Wye

• (n.) A kind of crotch. See Y, n. (a). • (n.) The letter Y.
Found on http://thinkexist.com/dictionary/meaning/wye/

Wye

[rail] A wye or triangular junction, in rail terminology, is a triangular shaped arrangement of rail tracks with a switch or set of points at each corner. In mainline railroads, this can be used at a rail junction, where two rail lines join, in order to allow trains to pass from one line to the other line. Wyes can also be used for turning ...
Found on http://en.wikipedia.org/wiki/Wye_(rail)

Wye

Wye noun ; plural Wyes 1. The letter Y. 2. A kind of crotch. See Y , noun (a) .
Found on http://www.encyclo.co.uk/webster/W/56

Wye

A three phase, four-wire electrical configuration where each of the individual phases is connected to a common point, the "center" of the Y. This common point normally is connected to an electrical ground.
Found on http://www.youngco.com/young2.asp?ID=4&Type=3

wye

a Y-branching pipe or railroad track arrangement
Found on http://phrontistery.info/w.html

Wye

Device used to split a larger supply line hose into smaller attack line hoses. A gated wye contains valves so that certain lines can be turned on and off.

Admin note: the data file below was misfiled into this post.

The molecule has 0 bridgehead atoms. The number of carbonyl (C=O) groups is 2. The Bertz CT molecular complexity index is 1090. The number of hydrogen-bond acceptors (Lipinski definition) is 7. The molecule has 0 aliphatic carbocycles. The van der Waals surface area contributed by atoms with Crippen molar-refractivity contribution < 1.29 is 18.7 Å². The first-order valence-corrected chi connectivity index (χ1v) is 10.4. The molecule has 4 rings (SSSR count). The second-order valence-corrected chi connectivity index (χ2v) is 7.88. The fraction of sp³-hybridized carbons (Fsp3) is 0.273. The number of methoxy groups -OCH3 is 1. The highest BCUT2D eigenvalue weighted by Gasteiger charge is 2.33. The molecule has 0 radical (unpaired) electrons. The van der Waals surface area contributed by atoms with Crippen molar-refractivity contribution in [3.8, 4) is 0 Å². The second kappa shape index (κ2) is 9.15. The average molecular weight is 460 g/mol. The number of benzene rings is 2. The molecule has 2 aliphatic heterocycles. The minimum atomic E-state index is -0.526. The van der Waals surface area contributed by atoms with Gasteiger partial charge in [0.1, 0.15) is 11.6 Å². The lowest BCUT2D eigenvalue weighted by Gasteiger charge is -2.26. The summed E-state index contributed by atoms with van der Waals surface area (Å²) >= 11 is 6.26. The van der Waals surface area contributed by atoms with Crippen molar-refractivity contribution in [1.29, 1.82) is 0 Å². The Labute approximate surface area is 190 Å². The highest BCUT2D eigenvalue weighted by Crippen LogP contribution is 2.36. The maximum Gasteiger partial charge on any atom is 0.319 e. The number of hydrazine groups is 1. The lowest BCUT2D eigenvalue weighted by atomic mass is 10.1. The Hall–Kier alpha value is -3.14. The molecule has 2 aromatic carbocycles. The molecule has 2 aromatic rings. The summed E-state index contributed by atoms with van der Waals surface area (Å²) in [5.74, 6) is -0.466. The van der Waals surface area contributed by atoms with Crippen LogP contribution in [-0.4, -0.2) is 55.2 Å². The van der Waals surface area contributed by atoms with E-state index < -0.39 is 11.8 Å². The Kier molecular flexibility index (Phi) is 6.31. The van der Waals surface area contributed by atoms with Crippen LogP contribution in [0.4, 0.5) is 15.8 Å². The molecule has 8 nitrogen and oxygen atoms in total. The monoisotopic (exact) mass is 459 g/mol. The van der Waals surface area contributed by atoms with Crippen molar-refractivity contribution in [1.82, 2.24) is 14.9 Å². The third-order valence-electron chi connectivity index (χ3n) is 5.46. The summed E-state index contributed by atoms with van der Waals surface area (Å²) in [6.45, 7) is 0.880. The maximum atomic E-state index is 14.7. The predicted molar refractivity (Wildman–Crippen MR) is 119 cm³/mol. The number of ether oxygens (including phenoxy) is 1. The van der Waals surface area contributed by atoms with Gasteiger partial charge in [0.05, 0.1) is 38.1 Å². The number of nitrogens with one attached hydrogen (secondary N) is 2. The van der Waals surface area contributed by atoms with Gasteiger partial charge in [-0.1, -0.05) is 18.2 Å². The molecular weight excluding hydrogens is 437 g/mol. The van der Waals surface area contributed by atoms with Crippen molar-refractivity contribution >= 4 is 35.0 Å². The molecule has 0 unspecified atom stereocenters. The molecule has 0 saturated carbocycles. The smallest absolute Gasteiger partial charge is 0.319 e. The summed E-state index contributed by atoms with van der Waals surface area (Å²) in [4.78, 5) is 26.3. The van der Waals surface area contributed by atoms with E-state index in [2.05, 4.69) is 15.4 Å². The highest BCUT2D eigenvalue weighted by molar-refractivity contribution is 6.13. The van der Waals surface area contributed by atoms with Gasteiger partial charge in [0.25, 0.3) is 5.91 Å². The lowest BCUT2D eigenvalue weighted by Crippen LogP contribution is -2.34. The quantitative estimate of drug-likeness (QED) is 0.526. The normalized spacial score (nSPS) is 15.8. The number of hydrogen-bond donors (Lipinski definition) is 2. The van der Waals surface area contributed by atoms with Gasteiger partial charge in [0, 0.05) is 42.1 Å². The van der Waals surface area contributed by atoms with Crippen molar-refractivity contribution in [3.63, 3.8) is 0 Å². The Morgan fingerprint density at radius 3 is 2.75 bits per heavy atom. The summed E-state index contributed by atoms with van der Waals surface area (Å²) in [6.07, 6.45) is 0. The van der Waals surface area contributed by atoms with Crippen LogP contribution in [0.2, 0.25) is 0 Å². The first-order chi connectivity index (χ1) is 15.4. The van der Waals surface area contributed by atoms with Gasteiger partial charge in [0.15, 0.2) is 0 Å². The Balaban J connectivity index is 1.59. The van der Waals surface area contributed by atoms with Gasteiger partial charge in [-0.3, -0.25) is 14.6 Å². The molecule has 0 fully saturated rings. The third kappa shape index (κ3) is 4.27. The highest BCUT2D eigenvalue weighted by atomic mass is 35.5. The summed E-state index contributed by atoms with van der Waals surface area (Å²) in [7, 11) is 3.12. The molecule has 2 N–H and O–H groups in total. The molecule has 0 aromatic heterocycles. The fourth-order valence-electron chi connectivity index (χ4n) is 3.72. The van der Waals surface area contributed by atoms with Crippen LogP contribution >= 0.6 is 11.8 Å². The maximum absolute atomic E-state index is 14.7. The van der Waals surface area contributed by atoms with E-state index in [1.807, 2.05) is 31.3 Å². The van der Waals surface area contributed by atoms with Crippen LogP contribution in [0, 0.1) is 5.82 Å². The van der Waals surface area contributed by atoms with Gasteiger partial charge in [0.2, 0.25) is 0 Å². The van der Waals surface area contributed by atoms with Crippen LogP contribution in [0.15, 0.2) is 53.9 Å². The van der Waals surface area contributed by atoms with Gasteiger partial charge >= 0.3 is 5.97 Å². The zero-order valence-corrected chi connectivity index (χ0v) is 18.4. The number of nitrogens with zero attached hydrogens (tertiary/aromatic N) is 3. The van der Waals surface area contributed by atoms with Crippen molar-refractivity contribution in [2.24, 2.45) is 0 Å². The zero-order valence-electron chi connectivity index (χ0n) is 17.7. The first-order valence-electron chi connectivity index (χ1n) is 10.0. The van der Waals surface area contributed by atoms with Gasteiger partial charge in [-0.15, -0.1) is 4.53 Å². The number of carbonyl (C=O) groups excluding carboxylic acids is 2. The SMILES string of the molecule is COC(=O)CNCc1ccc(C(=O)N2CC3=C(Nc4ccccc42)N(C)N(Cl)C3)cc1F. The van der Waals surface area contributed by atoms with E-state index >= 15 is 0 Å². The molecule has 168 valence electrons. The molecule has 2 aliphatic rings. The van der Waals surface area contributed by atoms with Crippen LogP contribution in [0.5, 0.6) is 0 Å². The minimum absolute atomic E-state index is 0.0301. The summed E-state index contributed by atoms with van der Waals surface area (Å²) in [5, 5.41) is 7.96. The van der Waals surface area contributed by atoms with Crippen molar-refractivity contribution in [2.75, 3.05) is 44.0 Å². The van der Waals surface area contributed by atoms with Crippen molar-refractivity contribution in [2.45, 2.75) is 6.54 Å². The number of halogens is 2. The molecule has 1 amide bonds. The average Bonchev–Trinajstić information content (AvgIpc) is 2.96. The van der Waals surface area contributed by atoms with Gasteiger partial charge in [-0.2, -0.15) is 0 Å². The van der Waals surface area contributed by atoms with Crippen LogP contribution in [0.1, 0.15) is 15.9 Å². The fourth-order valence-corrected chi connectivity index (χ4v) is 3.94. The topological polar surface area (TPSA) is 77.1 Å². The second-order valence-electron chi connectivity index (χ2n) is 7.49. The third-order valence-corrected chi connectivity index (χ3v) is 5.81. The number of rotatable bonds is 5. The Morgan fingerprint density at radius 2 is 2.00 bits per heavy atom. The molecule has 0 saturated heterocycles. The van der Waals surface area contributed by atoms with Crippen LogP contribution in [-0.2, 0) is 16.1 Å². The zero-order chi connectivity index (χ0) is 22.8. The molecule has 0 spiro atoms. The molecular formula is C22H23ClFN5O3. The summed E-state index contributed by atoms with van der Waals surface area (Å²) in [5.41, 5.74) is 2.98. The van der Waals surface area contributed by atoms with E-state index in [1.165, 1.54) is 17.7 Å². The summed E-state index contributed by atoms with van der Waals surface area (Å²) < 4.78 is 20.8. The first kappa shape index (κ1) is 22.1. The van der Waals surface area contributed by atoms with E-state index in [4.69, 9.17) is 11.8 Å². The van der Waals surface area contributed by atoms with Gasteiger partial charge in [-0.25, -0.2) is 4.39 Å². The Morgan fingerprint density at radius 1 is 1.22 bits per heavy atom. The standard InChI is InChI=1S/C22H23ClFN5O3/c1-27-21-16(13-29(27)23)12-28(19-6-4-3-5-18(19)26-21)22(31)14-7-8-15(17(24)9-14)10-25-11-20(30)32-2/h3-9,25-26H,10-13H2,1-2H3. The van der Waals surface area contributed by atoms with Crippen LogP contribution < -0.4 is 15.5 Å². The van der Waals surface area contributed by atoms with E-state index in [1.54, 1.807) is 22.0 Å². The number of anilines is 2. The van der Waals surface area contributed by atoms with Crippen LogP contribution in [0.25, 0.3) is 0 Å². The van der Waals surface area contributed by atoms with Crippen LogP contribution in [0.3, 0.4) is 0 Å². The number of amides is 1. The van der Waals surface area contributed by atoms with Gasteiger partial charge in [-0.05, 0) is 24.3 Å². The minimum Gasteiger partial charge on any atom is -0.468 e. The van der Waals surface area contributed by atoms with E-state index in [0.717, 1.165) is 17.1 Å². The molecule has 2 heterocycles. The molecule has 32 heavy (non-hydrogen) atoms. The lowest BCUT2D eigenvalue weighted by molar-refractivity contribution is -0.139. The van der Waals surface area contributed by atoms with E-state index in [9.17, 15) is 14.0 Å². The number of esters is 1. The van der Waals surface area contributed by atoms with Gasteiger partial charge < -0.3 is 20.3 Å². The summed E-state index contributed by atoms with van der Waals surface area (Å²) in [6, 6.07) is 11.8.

Found on http://www.translationdirectory.com/glossaries/glossary093.htm

Wye

HMS Wye was a British River Class frigate of 1460 tons displacement launched in 1943. HMS Wye was powered by two Admiralty 3-drum type boilers providing a top speed of 20 knots. She carried a complement of 140 and was armed with two 4-inch dual-purpose guns; ten 20 mm anti-aircraft guns and one Hedgehog multiple spigot mortar.
Found on http://www.probertencyclopaedia.com/browse/RW.HTM

Wye

hose coupling for splitting one line into two or more outlets, often a larger line split into two smaller ones; often a gated wye having separate valves for each outlet. Not to be confused with Siamese, which is used to bring two smaller lines together into one.
Found on http://en.wikipedia.org/wiki/Glossary_of_firefighting_equipment

Wye

hose coupling for splitting one line into two or more outlets, often a larger line split into two smaller ones; often a gated wye having separate valves for each outlet. Not to be confused with Siamese, which is used to bring two smaller lines together into one.
Found on http://www.translationdirectory.com/glossaries/glossary102.htm

Wye

River in Wales and England; length 208 km/130 mi. It rises on Plynlimon in northeast Ceredigion, flows southeast and east through Powys and Hereford and Worcester, and follows the Gwent–Gloucestershire border before joining the River Severn 4 km/2.5 mi south of Chepstow. It has salmon fisheries and is noted for its scenery
Found on http://www.talktalk.co.uk/reference/encyclopaedia/hutchinson/m0024500.html

Wye

Wye, river, c.130 mi (210 km) long, rising on Plynlimon Mt., W Wales, and flowing generally SE past Builth Wells (Wales), Hereford (England), and Monmouth (Wales) to the estuary of the Severn River. It is noted for its beautiful valley, especially the part that forms the Gloucestershire-Monmouthshir...
Found on http://www.infoplease.com/ce6/world/A0852854.html
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